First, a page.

The EMA has extended the approved indications of Bavarian Nordic’s smallpox vaccine Imvanex for monkeypox, which has now infected tens of thousands of people across dozens of countries worldwide.
Imvanex has been approved in the EU since 2013 for smallpox, a virus related to monkeypox, and according to the CHMP should not be approved to protect adults from monkeypox disease.
The World Health Organisation (WHO) has just taken the step of declaring monkeypox a “public health emergency of international concern” – its highest level of alert – two years after taking the same step with COVID-19.
Since monkeypox cases started to rise two months ago there have been more than 16,000 cases recorded from 75 countries, with more than two thirds found in Europe, a scale of outbreak never before encountered with the virus.
WHO director general Tedros Adhanom Ghebreyesus took the unusual step of over-ruling the agency’s expert advisors in declaring the emergency, after they were unable to come to a consensus position on the threat.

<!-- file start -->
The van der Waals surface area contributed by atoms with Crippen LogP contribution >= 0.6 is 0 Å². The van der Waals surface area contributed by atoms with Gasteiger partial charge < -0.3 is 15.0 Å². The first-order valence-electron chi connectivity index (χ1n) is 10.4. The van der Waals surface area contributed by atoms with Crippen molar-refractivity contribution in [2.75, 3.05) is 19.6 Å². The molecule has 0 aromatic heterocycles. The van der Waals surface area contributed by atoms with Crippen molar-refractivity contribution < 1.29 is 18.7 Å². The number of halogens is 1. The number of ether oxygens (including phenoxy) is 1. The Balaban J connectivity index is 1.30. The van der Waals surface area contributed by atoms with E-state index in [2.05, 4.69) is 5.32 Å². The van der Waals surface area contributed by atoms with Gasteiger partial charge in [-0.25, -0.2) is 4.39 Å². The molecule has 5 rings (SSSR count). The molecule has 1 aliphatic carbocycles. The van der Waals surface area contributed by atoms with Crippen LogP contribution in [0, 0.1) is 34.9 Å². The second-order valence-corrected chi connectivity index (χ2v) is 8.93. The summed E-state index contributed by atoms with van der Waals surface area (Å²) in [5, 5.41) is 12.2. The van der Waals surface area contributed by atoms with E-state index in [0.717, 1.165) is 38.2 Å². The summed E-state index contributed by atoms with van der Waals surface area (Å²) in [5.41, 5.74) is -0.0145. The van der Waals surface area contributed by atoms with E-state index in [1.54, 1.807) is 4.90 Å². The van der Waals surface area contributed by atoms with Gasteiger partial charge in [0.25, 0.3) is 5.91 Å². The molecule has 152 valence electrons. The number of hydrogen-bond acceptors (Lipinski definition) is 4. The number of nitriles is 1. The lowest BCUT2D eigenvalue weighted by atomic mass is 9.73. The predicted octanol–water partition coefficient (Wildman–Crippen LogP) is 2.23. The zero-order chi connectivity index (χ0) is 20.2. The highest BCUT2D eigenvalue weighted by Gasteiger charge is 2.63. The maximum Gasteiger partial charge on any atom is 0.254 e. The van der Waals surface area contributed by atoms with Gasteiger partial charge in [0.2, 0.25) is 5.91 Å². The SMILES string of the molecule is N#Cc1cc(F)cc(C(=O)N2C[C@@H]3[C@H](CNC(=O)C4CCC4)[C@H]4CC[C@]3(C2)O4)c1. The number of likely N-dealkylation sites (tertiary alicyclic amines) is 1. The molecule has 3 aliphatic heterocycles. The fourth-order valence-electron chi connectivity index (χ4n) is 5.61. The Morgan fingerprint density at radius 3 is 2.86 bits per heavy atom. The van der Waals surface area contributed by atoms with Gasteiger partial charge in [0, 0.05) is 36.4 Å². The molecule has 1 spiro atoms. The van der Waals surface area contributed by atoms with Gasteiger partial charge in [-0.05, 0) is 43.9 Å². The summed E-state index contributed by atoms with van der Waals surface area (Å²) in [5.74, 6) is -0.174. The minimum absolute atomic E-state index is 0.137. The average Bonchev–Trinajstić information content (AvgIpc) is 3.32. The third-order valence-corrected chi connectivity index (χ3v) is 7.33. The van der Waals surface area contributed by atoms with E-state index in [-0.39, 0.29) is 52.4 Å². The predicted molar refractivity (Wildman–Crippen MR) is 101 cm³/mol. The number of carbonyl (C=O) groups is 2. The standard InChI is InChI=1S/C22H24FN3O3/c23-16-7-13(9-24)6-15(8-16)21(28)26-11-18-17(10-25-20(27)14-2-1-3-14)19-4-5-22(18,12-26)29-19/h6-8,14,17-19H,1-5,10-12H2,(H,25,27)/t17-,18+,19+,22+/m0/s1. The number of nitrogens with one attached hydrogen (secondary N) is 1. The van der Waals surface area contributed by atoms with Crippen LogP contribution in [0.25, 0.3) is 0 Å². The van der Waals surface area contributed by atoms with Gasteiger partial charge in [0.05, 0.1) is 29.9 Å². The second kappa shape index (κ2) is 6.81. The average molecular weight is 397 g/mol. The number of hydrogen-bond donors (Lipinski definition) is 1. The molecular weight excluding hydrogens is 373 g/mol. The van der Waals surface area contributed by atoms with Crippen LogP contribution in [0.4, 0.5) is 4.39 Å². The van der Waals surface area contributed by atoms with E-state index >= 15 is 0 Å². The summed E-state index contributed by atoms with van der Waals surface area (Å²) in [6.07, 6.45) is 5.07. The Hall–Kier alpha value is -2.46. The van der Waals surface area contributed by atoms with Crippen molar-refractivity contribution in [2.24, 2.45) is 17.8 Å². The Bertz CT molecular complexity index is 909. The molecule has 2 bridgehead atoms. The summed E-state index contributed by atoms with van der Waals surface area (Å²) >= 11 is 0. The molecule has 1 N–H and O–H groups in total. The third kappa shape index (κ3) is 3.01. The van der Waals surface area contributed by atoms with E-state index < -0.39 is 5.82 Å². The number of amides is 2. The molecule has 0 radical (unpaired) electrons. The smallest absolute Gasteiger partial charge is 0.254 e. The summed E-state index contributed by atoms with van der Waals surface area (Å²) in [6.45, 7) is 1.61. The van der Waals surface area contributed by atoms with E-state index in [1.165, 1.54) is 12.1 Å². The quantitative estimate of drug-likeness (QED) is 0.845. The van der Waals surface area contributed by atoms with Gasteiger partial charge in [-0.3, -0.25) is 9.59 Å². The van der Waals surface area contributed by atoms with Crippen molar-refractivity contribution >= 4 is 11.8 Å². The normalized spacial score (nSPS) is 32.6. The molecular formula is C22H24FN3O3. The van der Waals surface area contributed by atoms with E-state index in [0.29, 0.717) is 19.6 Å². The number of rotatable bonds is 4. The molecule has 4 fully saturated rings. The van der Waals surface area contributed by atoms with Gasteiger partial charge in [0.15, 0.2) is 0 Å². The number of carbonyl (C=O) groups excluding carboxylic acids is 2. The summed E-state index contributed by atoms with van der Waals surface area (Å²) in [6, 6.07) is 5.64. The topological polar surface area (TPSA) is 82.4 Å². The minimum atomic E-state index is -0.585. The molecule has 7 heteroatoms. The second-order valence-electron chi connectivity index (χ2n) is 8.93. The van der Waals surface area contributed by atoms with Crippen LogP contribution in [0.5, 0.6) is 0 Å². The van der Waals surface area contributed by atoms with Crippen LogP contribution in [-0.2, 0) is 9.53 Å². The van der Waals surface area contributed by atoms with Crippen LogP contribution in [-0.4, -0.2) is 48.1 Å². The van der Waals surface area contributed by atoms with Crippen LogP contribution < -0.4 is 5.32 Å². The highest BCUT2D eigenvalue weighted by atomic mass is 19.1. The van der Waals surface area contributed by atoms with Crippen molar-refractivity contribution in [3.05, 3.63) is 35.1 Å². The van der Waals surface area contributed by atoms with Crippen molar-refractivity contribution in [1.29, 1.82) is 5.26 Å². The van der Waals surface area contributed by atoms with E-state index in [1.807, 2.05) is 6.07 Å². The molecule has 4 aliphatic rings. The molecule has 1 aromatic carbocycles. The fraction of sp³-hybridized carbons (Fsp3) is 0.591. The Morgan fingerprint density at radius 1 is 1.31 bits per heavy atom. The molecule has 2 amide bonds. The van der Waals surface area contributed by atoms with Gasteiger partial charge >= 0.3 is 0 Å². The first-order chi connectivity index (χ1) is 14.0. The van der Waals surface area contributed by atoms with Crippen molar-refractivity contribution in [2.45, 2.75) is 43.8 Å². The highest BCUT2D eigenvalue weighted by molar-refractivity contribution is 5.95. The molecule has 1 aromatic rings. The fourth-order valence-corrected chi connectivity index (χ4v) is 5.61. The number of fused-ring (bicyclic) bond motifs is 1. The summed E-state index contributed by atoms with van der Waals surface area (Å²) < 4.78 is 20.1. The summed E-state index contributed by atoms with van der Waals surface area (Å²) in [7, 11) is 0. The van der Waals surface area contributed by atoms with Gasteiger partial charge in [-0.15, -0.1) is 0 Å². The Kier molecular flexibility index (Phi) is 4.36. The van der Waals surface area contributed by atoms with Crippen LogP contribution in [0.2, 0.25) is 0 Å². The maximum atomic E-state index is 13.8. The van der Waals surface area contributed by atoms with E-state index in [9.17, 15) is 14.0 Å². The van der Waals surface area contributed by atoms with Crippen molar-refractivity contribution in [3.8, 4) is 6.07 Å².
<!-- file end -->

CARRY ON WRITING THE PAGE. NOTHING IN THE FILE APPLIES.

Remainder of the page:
“So in short, we have an outbreak that has spread around the world rapidly, through new modes of transmission, about which we understand too little and which meets the criteria in the International Health Regulations.”-@DrTedros #monkeypox
— World Health Organization (WHO) (@WHO) July 23, 2022
He said the rapid spread of the virus, with new modes of transmission that were poorly understood, underpinned the decision, which activates mechanisms requiring a coordinated, international response to the outbreak.
Having an approved vaccine “can significantly improve nations’ readiness to fight emerging diseases,” said Paul Chaplin, chief executive of Bavarian Nordic.
The Danish biotech said that the shot benefited from two decades of support from the US government, showing the importance of “investments and structured planning” for biological preparedness.
The EMA’s human medicines committee, the CHMP, recommended approval of the vaccine on Friday after reviewing data from several animal studies which showed protection against the monkeypox virus in non-human primates vaccinated with Imvanex.
In June said it had received orders for 1.5 million doses of the shot from an unidentified European country and was scheduled to start deliveries in the fourth quarter.
It had previously agreed supply deals with the US and Canada where the vaccine is called Jynneos – for almost 7 million doses, with around 1 million doses expected to be delivered this year.
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